GlaxoSmithKline Releases Polio Virus Into Belgian River


GlaxoSmithKline Releases Polio Virus Into Belgian River


In a display of corporate negligence, it was revealed that GlaxoSmithKline (GSK) dumped 12 gallons of live polio virus into a river in Belgium on September 2nd.

The announcement was made by Belgium’s Institute of Public Health (WIV-ISP).

According to the Centers for Disease Control (CDC), the polio virus results in paralysis of the limbs in less than 1% of cases of infection, the risk of paralysis increasing with age. Infected persons that do not go on to display any symptoms can still infect others, however.

Transmission of polio most often occurs person-to-person via contact with the stool of an infected person, but in this case, individuals could contract the virus from swimming and fishing activities.

Due to high rates of polio vaccinations in Belgium, risk to the public was said to be limited. Additionally, the river involved flows to a water treatment plant which does not supply drinking water, which would also limit the potential risk.

GSK representatives stated that the contaminated water was mistakenly released during a vaccine production process, but no further explanation was given.

Risk analysis of the accidental release conducted by the WIV-ISP concluded that members of the public such as swimmers, fishers, etc. were all at very limited risk of infection, whereas the higher-risk water treatment employees were given polio vaccinations. The organization further indicated that individuals should avoid contact with waters of the Lasne river, downstream of the treatment plant.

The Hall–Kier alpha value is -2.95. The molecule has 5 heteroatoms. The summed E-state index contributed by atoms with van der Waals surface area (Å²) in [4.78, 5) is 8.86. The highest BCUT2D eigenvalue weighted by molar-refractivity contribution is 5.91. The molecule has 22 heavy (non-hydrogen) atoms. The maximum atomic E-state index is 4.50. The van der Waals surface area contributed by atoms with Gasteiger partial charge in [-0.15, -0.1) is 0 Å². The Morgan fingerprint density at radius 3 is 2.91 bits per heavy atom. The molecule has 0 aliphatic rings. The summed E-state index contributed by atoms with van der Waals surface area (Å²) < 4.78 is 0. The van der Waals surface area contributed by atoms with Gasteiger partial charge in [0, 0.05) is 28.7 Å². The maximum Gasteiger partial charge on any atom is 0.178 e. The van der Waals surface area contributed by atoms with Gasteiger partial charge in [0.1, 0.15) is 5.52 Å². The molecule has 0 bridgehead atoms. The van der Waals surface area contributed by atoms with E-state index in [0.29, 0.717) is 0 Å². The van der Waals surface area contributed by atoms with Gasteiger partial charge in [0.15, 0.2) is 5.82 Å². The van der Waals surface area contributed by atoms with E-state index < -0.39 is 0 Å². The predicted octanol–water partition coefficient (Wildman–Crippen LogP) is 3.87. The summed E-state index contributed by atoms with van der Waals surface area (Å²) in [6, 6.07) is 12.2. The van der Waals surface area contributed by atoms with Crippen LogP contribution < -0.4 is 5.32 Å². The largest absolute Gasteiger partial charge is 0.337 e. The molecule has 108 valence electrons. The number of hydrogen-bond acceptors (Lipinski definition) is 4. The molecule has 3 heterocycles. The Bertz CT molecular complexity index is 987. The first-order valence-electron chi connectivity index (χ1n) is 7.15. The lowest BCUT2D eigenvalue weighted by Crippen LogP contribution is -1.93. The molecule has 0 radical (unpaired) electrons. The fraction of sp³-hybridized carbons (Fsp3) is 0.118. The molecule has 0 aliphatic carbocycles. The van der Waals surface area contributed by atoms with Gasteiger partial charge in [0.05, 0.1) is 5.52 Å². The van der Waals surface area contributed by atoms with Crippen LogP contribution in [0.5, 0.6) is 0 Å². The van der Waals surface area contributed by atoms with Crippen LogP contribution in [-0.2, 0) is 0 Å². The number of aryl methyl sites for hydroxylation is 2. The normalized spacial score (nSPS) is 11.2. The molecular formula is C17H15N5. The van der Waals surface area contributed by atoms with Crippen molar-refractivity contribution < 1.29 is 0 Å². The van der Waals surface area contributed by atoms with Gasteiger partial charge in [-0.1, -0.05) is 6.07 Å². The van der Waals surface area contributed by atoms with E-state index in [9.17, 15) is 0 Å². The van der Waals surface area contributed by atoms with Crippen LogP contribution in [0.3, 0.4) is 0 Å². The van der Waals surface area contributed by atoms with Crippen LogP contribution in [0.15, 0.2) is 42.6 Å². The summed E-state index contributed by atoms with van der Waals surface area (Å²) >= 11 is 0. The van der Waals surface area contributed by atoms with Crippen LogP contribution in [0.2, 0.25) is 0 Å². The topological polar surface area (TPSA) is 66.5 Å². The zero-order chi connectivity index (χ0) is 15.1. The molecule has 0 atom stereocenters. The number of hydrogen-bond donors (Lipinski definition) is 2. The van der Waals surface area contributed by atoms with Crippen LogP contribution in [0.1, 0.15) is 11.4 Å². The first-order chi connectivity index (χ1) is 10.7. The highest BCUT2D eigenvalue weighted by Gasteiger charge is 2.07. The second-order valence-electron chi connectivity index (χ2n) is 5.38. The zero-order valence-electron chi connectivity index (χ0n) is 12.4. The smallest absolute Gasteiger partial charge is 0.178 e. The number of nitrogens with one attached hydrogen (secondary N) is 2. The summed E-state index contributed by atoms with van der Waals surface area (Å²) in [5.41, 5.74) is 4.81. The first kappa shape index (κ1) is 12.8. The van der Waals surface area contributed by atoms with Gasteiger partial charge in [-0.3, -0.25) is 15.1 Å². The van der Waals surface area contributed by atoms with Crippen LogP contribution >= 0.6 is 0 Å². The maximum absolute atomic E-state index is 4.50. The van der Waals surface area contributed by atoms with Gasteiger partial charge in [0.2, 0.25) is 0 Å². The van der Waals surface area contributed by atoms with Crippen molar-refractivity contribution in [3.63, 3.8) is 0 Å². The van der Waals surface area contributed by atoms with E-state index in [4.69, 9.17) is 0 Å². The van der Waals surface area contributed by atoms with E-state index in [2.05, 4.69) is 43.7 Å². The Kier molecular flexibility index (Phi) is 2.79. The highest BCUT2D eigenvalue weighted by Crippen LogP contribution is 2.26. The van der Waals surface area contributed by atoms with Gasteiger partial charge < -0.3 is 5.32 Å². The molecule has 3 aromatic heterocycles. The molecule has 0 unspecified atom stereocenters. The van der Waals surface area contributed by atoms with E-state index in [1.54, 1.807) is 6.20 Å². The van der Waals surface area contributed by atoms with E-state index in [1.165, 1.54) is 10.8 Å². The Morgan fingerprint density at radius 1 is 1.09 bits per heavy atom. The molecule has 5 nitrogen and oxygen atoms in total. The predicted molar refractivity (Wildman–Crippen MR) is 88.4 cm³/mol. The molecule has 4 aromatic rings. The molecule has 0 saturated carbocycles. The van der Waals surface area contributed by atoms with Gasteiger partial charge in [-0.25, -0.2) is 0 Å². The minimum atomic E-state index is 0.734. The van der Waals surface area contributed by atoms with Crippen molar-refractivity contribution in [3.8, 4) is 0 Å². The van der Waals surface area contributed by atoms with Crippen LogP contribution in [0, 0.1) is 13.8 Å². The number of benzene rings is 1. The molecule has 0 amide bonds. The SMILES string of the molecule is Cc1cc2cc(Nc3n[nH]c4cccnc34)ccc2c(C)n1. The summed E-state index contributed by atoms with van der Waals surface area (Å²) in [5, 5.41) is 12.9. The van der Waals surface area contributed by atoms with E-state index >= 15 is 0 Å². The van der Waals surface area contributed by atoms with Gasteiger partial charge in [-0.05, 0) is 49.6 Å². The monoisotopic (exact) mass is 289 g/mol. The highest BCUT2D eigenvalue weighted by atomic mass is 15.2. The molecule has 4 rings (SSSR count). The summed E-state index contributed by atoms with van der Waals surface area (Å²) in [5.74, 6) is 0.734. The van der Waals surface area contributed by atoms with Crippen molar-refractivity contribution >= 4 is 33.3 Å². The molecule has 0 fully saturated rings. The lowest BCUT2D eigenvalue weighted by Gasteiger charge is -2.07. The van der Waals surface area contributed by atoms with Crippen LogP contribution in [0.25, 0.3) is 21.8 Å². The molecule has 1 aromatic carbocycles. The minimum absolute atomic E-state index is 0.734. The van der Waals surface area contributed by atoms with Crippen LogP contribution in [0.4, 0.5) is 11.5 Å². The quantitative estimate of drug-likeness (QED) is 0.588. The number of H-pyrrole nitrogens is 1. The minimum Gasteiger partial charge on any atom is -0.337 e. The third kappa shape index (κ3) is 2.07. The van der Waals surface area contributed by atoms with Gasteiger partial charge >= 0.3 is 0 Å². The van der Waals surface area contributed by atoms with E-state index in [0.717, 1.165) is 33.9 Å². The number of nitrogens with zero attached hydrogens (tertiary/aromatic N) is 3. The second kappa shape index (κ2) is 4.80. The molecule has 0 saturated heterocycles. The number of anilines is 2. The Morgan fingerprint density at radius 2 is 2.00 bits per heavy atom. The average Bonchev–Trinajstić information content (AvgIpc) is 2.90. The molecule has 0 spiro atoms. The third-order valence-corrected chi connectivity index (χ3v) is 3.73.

As an ongoing measure of precaution, sludge samples from the treatment plant will be taken periodically for signs of the virus.

Increased concern was displayed by the European Center for Disease Prevention and Control (ECDC) because of the fact that the release will eventually connect with waterways passing through an area of the Netherlands with high population and low vaccination rates.

GSK has had a number of other poor press events over the recent years, including the leak in 2012 of a confidential internal document that revealed 36 infant deaths as a result of the company’s Ifanrix Hexa shot. That leak also showed that there were over 1,700 other instances of adverse effects related to the shot, with over 500 considered extremely serious.

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